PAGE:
Anne-Marie Curtis' Editor's Letter: The Importance Of Music

Photo credit: Kai Z Feng
Photo credit: Kai Z Feng


Music has always been an important part of my life. Ever since my first concert – when I went to see Adam and the Ants aged 15, wearing a velvet 18th-century-style men’s jacket ‘borrowed’ from my school’s costume department, accessorised with white face paint and plaited hair in homage to the band’s style – it has carried me through life’s milestones.

From singing along to Wham! in my bedroom as a teenager, to Prince’s Parade album consoling me after my first proper heartbreak at college, as well as countless live gigs, including David Bowie in the mid Eighties and Patti Smith some time in the Nineties (unforgettable), my most vivid memories have a soundtrack.

I deliriously sang Crazy by Patsy Cline when giving birth to my daughter. Marrying my now-husband a decade ago, we played My Funny Valentine by Chet Baker. Then there was the rendition of Sia’s Titanium by a 1O-year-old girl with the most hauntingly beautiful voice at my son’s final primary-school concert six years ago, which never fails to move me when I think about it.

Photo credit: Quentin Jones
Photo credit: Quentin Jones

And if I ever need cheering up,a burst of Rihanna does it every time. In short, music is an integral part of my life – and no doubt yours, too.

It also feels like a pivotal time in the industry, with so many women leading the way, all of which contributed to our decision to dedicate our April issue to music. Taylor Swift is a perfect example of how female artists are flexing their power in new ways.

Not only is she one of the most successful performers of all time, but she is navigating stardom on her terms. She has led the industry’s #MeToo movement, winning her case against radio DJ David Mueller for groping her in 2O13. Then,at the end of last year, she signed a deal with Republic Records that allows her more control over how her music is used.


A post shared by Taylor Swift (@taylorswift) on Feb 28, 2019 at 9:55am PST

She also found her political voice, endorsing two Democratic candidates in the midterms. This is an independent woman who stands up for her principles–the perfect ELLE cover star, in other words. Shooting her in London was a joy, and on page 134, she writes a deeply personal essay about the power of music to connect us and to transport us to different times and places.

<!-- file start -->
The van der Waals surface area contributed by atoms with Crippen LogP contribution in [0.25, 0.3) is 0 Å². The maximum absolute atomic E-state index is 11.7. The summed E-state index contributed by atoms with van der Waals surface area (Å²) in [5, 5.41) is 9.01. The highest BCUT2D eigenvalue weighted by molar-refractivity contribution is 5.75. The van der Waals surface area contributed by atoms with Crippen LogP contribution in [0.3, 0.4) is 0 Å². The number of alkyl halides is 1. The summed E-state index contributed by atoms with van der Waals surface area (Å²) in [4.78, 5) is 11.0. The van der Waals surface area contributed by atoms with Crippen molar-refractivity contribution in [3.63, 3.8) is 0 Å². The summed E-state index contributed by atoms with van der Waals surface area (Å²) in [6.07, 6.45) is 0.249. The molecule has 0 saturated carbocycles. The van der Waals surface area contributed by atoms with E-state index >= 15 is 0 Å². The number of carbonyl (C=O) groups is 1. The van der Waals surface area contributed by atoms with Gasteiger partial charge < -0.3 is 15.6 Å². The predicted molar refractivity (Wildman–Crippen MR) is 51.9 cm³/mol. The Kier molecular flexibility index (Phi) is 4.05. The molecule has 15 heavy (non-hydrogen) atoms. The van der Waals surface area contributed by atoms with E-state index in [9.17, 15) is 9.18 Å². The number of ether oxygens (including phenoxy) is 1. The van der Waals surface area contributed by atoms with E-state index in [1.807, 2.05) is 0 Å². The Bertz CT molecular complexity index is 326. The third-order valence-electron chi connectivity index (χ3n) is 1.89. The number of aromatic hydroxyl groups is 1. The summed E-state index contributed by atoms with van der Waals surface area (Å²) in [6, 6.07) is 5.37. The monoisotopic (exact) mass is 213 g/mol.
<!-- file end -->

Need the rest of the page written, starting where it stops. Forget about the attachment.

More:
Speaking of brilliant women in music, we have our own radio superstar – Radio 1 DJ Clara Amfo – as a contributing editor. As a bonafide expert, she was always going to play a part in this issue. On page 13O she writes about her love of Nineties music videos. And we couldn’t put together a music issue without looking at the phenomenon that is Ariana Grande’s Thank U, Next .Like the best music,it captured a moment.

On page 118, Liv Siddall argues that this isn’t just because of the amazing video, but because the sentiment perfectly sums up her generation’s approach to life.Millennials will move through more jobs, homes and life stages than any previous generation. I particularly like Liv’s refreshing argument that (far from the clichés of flaky millennials) this, in fact, gives her and her peers the edge. Of course, it wouldn’t be ELLE without a lot of fabulous fashion.

On page 182, Laura Craik examines camp and its role in music and fashion.It’s having a major moment right now, with an exhibition at NewYork’s Metropolitan Museum opening in May and stars from Harry Styles to Janelle Monáe embracing it. But if you’re more of a Scandi-cool fan than a gold-and-glitter type, fear not.

After learning that Ganni had become one of Neta-Porter’s top-selling brands, and noticing that everyone in the ELLE office was wearing it,we wanted to get the story behind the label.

So we dispatched Lauren Cochrane to Copenhagen, where she spoke to the husband-and-wife duo behind it, Ditto and Nicolaj Reffstrup (page 72). We also shot some of the #gannigirls (including Susie Lau and Phoebe Collings-James) and asked them about their favourite pieces.

Meanwhile, our main fashion well–that’s the middle of the book,where you get all the shoots–offers up a smorgasbord of style inspiration, from coloured tailoring to the new ways to wear utility. My personal favourite is Felicity Kay’s Love Me Do story on page 158,shot with Daria Kobayashi Ritch.I love its off beat,rebellious spirit.

So there you have it:music,fashion,smart writing and so much more.In other words,yet another packed issue, which I hope will inspire, entertain and – to steal a phrase from Marie Kondo– ‘spark joy.’ Happy reading !

This article appears in the April 2019 edition of ELLE UK. Subscribe here to make sure you never miss an issue.

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